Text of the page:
WAR: Will someone focus on the real victims?

Everyone is talking about Iraq these days.  Not knowing much beyond the fact that Saddam was evil and that he must die, I did some research on the internet.  I found out some startling facts that made me realize how economic sanctions affected the Iraqis. Part of me  was horrified and yet another part curiously marveled at the sheer genius of this modern day war tactic. It has been used so effectively that it merits a new edition of Sun Tzu's Art of War.  Not one friendly life was endangered yet one million enemies died. As a simple thought exercise, I put myself in the position of one of these fearsome enemies who were killed during the past decade.

It is a bright summer morning and the searing heat is unbearable. I am three feet tall and five years old. I can barely walk. Since the first week of my existence, I have always been naked and hungry. I remember a frail woman putting my mouth to her breast, but there was never any milk to feed on. She tried to rock me to sleep when I cried. There were no beds and I kept suckling on the sweaty piece of cloth hanging off her dress till I went to sleep. The doctor fed me and other babies with tea and sugar. There is no milk anywhere. Because of the sugar, we bloated up, our bones became brittle and the doctors called us sugar babies. The next week of my existence was pretty much the same as week one. I cried so much that I could no longer make any sound.

I really don't know how I have managed to live so long. My stomach is so big now that I can hardly see anything past it. My doctor has stopped visiting me as he is making more money selling cigarettes on the street. There is a constant buzz of flies all round me. I hear my mother wail. I think my little brother Wasim just died of starvation. My dad is not strong enough to bury him. I wonder what will happen to him. Wasim's friend died of Cholera last week. I heard my dad tell someone that Cholera was unheard of before the war. There are some people sitting far away who decide what I need and what I don't. They decided that I don't need chlorine. My dad thinks we need chlorine to treat the water. If there was chlorine, so many would not have died of cholera. Other common diseases that kill us children are diarrhea, typhoid, pneumonia, and whooping cough. I was told that there was a time when all these were very rare.  I wondered who these people are that made these decisions. I want to talk to them.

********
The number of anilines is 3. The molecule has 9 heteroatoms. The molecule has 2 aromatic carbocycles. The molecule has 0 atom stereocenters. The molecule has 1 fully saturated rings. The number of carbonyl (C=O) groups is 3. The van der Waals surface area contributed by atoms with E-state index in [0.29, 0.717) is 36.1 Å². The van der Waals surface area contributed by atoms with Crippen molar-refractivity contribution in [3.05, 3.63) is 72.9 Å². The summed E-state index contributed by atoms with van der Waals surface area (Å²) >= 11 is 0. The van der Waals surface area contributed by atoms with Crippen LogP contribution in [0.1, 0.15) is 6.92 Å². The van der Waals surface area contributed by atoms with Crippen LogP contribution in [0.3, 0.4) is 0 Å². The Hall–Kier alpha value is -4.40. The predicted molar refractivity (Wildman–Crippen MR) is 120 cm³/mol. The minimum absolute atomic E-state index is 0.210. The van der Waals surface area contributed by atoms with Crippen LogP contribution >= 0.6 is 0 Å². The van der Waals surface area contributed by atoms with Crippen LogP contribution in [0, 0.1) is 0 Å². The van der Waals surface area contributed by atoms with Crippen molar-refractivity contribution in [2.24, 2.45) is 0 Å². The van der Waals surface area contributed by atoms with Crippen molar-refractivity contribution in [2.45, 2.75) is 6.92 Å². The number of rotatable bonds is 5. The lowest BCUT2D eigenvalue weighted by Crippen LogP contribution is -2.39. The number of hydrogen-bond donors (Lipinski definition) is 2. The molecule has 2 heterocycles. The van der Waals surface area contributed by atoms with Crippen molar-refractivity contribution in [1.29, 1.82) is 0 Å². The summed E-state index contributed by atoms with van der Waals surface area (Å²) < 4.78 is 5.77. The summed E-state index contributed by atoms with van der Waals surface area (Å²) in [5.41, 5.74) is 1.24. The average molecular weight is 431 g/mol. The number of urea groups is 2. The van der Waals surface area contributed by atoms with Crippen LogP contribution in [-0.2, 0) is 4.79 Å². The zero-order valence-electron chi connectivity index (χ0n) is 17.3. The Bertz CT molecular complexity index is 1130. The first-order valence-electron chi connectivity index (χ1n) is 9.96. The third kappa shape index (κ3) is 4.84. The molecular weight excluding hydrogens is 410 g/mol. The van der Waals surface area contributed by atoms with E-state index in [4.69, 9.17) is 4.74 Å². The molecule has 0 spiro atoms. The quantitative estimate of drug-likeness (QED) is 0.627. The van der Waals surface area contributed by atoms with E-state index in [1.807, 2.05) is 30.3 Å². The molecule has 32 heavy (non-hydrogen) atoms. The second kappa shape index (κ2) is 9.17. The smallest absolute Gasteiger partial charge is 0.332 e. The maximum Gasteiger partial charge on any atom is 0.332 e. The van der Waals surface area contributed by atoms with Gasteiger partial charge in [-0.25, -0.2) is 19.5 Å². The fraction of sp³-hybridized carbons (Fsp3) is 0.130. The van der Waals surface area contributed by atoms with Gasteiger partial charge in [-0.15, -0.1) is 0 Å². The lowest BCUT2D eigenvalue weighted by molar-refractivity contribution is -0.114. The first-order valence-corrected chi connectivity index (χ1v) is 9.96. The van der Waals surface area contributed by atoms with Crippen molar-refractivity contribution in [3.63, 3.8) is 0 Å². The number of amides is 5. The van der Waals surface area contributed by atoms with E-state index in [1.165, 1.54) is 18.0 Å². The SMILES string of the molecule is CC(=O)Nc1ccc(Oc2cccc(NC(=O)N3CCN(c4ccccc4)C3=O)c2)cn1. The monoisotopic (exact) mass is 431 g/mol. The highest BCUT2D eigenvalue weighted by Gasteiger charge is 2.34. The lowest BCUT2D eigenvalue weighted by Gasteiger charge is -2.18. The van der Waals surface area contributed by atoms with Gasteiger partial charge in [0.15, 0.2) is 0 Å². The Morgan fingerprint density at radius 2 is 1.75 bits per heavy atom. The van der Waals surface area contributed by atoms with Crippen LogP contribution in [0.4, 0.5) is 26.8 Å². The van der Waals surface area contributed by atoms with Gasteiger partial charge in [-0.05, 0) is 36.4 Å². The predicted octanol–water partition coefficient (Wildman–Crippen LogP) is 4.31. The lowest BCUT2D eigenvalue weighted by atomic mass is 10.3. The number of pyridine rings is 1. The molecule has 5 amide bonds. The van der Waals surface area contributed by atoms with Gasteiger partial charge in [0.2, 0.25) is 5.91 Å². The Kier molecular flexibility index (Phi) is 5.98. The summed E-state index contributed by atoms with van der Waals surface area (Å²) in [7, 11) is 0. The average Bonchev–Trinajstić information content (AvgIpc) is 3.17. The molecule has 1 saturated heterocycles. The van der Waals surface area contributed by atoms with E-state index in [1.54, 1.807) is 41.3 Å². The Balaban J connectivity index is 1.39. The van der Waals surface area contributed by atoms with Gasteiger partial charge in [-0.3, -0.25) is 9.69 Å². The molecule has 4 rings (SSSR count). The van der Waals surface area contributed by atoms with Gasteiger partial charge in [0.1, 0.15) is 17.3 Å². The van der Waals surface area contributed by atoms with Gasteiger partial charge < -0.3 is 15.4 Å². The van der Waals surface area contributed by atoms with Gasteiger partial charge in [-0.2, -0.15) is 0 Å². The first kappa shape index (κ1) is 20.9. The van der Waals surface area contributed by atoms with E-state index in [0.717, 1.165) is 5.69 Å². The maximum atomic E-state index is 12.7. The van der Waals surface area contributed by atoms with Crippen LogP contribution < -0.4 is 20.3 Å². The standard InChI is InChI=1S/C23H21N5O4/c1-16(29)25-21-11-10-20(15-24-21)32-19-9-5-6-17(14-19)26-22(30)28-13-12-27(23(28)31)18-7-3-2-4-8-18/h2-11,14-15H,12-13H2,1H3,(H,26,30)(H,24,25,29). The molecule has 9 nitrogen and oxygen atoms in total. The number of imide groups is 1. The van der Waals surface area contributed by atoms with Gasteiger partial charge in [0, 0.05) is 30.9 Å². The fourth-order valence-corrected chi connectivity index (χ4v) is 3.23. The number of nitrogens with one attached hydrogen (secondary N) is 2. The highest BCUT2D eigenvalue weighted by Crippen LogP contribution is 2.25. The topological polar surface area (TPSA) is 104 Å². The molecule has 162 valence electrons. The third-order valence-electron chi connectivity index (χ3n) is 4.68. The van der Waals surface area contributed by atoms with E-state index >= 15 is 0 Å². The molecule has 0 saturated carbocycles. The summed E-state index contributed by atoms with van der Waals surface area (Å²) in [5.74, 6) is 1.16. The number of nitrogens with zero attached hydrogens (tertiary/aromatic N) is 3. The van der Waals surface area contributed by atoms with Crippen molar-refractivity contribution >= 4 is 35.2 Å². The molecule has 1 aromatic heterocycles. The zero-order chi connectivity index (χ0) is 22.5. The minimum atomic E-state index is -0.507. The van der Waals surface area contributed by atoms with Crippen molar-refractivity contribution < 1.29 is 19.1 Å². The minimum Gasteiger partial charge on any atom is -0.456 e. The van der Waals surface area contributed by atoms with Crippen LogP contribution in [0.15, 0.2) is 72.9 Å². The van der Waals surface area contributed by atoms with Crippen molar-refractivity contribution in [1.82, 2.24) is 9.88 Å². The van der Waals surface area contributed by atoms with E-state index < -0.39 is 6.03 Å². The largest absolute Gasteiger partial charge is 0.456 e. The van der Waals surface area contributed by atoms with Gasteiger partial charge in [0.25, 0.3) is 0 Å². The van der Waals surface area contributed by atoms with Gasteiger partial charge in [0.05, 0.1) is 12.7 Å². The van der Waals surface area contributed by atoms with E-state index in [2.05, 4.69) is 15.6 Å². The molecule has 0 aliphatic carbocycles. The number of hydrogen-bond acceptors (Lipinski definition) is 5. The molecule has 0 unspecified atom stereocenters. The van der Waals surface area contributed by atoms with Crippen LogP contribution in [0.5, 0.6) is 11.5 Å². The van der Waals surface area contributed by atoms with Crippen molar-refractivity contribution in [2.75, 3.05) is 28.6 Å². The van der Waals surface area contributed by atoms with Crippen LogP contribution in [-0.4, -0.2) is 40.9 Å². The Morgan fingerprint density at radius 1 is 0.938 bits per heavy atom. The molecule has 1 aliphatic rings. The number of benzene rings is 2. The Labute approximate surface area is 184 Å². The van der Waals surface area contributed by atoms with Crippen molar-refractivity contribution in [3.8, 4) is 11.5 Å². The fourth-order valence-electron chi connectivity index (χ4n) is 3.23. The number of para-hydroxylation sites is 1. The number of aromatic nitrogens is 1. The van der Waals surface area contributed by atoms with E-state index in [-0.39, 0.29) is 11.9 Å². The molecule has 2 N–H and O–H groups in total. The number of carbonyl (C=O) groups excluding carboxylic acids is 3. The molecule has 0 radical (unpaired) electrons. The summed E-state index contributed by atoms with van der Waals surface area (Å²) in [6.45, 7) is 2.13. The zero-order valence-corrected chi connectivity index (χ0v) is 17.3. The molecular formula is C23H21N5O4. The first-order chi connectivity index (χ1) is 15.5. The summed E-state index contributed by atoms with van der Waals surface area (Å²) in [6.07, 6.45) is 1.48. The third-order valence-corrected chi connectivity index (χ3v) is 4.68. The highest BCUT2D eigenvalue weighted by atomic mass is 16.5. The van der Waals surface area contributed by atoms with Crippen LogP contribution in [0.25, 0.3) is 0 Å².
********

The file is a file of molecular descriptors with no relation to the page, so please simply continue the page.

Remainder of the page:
One million kids like me have died so far. I wonder when I will die. I look at my mother for comfort. Her hands are bony but loving and I see her staring into some place a million miles away. From her steady breathing I know that she is still alive. People say that all this suffering is because of an evil man who refuses to obey those people that make these decisions. We are also denied pencils, chalks, books and toys. So most of the kids do not know how to count, read or write. I wonder how long could this evil man stay alive. After all he is also starving isn't he? But he must be so strong as a million of us have died and he is still alive.

Once in a while a few people come and take my pictures. Salim, the baby next to me is skinnier so his pictures get taken a lot more. I am sure that if someone looks at our pictures, they will provide us with more food in exchange for the oil they take from us. Once my father said that there were some people who played some really cruel jokes on us. They gave us food, but took away our trucks so that the food could not be distributed. Why do they do that? Other people who tried to give us kids toys and medicines were punished by their governments. I hear a commotion outside. I have to go. I think it is the food packets. If I am lucky enough to get one, I might live for one more day.  

Most of the information stated above was obtained from the internet. The following site was particularly useful:


So what needs to be done? Go in take that guy out as soon as possible and throw some food to those kids!